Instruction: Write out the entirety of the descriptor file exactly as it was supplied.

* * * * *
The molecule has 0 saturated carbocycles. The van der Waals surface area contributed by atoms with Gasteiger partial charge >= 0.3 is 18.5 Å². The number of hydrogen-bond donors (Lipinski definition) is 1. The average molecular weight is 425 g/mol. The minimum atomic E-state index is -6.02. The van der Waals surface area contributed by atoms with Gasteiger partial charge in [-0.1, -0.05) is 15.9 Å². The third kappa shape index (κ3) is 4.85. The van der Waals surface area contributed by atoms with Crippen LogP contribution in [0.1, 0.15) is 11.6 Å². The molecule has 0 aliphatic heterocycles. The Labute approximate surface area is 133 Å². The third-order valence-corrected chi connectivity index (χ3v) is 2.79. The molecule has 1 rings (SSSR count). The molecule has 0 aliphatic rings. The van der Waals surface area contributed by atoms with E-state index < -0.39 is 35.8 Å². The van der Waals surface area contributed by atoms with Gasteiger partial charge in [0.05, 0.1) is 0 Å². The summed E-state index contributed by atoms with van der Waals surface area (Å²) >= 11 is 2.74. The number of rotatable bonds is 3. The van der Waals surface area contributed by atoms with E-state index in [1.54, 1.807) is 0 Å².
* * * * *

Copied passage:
The molecule has 0 saturated carbocycles. The van der Waals surface area contributed by atoms with Gasteiger partial charge >= 0.3 is 18.5 Å². The number of hydrogen-bond donors (Lipinski definition) is 1. The average molecular weight is 425 g/mol. The minimum atomic E-state index is -6.02. The van der Waals surface area contributed by atoms with Gasteiger partial charge in [-0.1, -0.05) is 15.9 Å². The third kappa shape index (κ3) is 4.85. The van der Waals surface area contributed by atoms with Crippen LogP contribution in [0.1, 0.15) is 11.6 Å². The molecule has 0 aliphatic heterocycles. The Labute approximate surface area is 133 Å². The third-order valence-corrected chi connectivity index (χ3v) is 2.79. The molecule has 1 rings (SSSR count). The molecule has 0 aliphatic rings. The van der Waals surface area contributed by atoms with E-state index < -0.39 is 35.8 Å². The van der Waals surface area contributed by atoms with Gasteiger partial charge in [0.05, 0.1) is 0 Å². The summed E-state index contributed by atoms with van der Waals surface area (Å²) >= 11 is 2.74. The number of rotatable bonds is 3. The van der Waals surface area contributed by atoms with E-state index in [1.54, 1.807) is 0 Å².